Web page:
In A Dream Foreclosed, journalist and activist Laura Gottesdiener highlights four people threatened by the loss of their homes; discusses racism and predatory lending; and challenges old ideas about property and private housing.
In the orgy of subprime lending that created the great recession, and the subsequent foreclosures and evictions that followed, African Americans have suffered disproportionately. Statistics tell one side of the story. Minorities with good FICO scores, says the Center for Responsible Lending, ended up with high-interest loans at three times the rate as whites with the same scores. Borrowers of color are more than twice as likely to lose their homes as white borrowers.
But why? Gottesdiener explains. Starved of mortgages when their own neighborhoods were redlined, barred from suburbs by racially restrictive covenants, many blacks became the targets of predatory lenders once those practices were toppled. Loan pushers peddled to black churches, blitzed black neighborhoods with ads, and bumped black borrowers over to high-interest, high-risk loans—including people who qualified for better ones. Wells Fargo’s computer software even provided an option to send information written in “African American”—a bizarre linguistic detail supplied by a whistleblower.
Cushioned by the knowledge that they’d be selling off the loans, lenders did not play fair. They presented borrowers with opaque applications and contracts: Alan Greenspan himself has reportedly called some loan documents incomprehensible. Lenders lied about terms, hiding things like lump-sum payments no borrower would have agreed to. They even foreclosed on people who were current on their payments.
Then, too, “sleazy, greedy, and flat-out fraudulent” mortgage-servicing companies contributed to the screwings-over. The author profiles Griggs Wimbley, a North Carolina man with a business degree who took out a construction loan for a new development. Soon after his loan was packaged and sold, a servicing company claimed he’d missed a payment. Wimbley faxed them proof to the contrary, but soon faced foreclosure. He fought back—again and again. For 10 years, Wimbley fended off foreclosure notices while gathering hard evidence of fraud.
These companies often hounded borrowers with illegal fees, deliberately delayed posting on-time payments, and robo-signed foreclosure affidavits without regard to the facts of a loan’s history.
It is not hard to feel outrage on Wimbley’s behalf; even with his education and resources, he got taken for a terrible ride. But in trying to make sense of the mortgage crisis, many people assume that irresponsible borrowers, who shouldn’t have agreed to loans they couldn’t pay off or didn’t understand, were at fault. Gottesdiener’s spotlight on the egregious business practices of mortgage-pushing and mortgage-servicing companies does an important service by putting the blame back where it belongs.
Given that evictions damage neighborhoods and cost cities so much money, shouldn’t we question the primacy of bankers’ contract rights over the broader social contract?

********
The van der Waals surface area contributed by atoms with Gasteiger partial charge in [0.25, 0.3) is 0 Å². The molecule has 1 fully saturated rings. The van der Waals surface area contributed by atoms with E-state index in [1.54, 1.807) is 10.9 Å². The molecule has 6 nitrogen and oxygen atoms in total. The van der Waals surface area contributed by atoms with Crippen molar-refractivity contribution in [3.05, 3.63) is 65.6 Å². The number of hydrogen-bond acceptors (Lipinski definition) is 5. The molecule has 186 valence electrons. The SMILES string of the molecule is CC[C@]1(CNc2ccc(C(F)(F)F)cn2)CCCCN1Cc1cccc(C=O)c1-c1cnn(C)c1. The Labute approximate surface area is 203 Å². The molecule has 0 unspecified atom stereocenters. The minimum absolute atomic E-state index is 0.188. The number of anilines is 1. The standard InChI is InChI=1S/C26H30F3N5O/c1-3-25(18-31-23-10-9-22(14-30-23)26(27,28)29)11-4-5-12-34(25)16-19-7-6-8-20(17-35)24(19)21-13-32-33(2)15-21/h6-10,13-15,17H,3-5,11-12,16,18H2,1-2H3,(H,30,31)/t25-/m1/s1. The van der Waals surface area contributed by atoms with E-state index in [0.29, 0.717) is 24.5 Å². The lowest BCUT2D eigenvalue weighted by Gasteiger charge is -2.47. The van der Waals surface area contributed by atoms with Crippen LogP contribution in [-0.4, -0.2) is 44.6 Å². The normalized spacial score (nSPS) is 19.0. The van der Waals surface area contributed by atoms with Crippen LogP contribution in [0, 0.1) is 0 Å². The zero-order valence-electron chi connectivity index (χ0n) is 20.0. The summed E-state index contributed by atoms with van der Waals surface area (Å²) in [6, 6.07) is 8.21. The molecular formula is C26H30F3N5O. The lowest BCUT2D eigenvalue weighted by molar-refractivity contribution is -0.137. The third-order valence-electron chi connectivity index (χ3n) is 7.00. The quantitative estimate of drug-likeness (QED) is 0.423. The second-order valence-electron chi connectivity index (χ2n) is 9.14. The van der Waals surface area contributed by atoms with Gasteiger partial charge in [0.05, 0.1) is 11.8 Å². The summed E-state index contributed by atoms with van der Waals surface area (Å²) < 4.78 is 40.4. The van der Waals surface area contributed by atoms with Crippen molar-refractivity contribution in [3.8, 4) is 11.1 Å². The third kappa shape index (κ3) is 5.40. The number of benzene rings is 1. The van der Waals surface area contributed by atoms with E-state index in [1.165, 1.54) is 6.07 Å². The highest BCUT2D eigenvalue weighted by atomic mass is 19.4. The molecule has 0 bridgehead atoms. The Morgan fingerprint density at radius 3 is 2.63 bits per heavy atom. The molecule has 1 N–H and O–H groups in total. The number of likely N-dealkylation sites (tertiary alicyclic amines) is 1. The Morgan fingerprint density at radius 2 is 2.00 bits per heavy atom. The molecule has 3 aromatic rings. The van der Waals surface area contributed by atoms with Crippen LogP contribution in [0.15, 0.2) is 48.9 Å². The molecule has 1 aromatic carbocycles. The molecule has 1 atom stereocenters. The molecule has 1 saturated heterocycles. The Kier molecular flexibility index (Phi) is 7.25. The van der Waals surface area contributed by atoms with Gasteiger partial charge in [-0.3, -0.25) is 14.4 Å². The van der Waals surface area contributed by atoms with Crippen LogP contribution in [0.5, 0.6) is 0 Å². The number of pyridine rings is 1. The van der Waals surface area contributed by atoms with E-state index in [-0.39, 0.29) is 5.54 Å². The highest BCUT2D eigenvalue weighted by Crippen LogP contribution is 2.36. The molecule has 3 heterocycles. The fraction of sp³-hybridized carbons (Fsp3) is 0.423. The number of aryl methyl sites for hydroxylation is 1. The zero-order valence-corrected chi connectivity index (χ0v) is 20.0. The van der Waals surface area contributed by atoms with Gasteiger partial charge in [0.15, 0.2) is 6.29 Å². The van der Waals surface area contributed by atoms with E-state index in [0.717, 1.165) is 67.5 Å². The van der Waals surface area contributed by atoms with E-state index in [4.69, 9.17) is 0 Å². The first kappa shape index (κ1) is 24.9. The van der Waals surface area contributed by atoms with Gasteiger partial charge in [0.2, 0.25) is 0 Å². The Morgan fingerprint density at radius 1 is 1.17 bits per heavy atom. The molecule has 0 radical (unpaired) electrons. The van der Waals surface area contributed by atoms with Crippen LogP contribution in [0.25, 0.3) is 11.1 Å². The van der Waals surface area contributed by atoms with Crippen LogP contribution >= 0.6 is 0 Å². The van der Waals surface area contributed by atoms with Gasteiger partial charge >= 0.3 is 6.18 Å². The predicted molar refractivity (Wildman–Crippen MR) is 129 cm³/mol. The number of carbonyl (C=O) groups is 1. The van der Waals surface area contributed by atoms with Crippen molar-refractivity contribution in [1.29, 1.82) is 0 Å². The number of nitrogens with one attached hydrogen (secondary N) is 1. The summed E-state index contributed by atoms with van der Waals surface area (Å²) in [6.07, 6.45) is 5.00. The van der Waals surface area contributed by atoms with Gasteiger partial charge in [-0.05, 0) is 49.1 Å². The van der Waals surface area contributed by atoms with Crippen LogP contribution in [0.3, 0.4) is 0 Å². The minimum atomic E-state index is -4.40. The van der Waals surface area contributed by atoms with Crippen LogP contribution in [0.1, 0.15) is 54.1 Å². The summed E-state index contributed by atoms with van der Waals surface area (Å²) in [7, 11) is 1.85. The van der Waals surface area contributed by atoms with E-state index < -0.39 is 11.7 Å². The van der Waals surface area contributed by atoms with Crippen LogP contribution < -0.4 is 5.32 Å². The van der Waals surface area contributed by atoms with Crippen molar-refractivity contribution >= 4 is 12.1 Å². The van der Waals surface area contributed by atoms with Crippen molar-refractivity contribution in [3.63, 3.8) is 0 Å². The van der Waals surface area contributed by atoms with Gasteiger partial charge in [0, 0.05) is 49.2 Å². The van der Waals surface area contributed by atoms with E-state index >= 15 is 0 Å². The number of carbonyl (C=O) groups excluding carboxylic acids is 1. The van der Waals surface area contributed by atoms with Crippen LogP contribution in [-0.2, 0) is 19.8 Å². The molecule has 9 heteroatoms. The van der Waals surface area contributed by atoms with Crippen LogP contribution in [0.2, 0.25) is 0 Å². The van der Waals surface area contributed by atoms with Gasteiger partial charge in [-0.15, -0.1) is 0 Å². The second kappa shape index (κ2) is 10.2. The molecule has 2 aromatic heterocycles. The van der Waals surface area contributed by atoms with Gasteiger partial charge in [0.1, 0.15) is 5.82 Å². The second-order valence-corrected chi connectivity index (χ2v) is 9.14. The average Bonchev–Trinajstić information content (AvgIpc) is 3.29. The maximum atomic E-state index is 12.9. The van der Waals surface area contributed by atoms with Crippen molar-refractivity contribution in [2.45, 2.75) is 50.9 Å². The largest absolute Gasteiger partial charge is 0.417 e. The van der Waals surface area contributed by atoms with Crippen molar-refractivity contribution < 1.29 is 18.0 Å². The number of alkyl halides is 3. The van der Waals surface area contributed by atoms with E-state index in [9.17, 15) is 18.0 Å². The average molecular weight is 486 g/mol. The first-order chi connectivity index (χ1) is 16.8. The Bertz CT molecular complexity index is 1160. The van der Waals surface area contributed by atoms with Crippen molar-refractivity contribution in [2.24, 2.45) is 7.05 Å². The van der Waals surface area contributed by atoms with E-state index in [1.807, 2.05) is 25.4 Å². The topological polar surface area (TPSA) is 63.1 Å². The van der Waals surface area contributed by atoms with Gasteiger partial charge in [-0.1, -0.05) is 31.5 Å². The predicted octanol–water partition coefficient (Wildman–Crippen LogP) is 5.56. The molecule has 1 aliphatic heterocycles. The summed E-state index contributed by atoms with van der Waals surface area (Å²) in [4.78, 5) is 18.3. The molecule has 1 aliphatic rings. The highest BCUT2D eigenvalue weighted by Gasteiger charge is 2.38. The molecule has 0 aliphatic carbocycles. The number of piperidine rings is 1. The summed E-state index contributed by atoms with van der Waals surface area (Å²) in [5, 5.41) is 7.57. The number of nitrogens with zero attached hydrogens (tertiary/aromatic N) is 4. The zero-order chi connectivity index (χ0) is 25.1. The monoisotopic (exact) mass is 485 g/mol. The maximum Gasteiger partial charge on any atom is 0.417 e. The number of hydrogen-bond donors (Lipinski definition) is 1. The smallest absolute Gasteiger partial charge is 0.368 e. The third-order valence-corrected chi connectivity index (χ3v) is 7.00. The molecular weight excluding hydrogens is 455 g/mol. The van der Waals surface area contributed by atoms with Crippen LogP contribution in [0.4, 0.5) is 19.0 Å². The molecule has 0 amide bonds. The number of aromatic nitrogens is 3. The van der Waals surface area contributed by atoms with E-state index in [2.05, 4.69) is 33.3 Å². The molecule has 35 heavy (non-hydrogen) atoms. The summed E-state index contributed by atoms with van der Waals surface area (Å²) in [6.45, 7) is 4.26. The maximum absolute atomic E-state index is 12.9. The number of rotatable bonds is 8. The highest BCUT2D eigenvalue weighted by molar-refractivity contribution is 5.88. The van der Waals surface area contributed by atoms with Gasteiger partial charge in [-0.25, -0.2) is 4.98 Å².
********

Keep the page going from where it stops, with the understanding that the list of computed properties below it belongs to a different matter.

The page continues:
There are moments when Gottesdiener’s journalistic sobriety gives way to activism, as when she describes eviction blockades as “utterly magical” and refers to a presidential speech at a White House Conference on Minority Homeownership as “advertising to lure new customers” to the loan industry. Also, in explaining that much of Detroit’s “abandonment” by homeowners was involuntary, the author suggests that the city’s (then-impending) bankruptcy was driven by foreclosures when in fact the causes are more complex.
Gottesdiener is at her best when discussing the big picture. Given that evictions damage neighborhoods and cost cities so much money, she asks, shouldn’t we question the primacy of bankers’ contract rights over the broader social contract? Perhaps for-profit housing is a failed model. Perhaps housing is a human right. And her fascinating and lyrical discussion of the historic links between property ownership and personhood—a history loaded with injustice for African Americans—leaves the reader wanting more.
A Dream Foreclosed is also about the power of resistance. Gottesdiener describes people rendered homeless by the exigencies of the housing system as “capitalism’s refugees,” then shows that such refugees are far from powerless.
After moving her family from shelter to couch to car seat, a Chicago mother with three little girls and a boy “liberates” a foreclosed and abandoned house. A Tennessee man helps fend off the developer threatening his home in the projects, where he has lived independently since recovering from a grim accident. An elderly Detroiter and her neighbors physically block evictors until bad press convinces the bank to sell back the house. Wimbley joins a group of activists; his county clerk agrees not to sign off on his eviction.
While triumphant, these endings seem precarious and temporary, leaving the reader uneasy.
We should be worried. Racism is but one manifestation of a system that privileges sales figures and interest earned by lenders over human lives, and meaningful change that puts people first will call for more such compassionate and galvanizing dispatches from the front lines. Ten million foreclosures are a statistic. Four homeless children are a tragedy.
Jenny Blair is an M.D. and writer.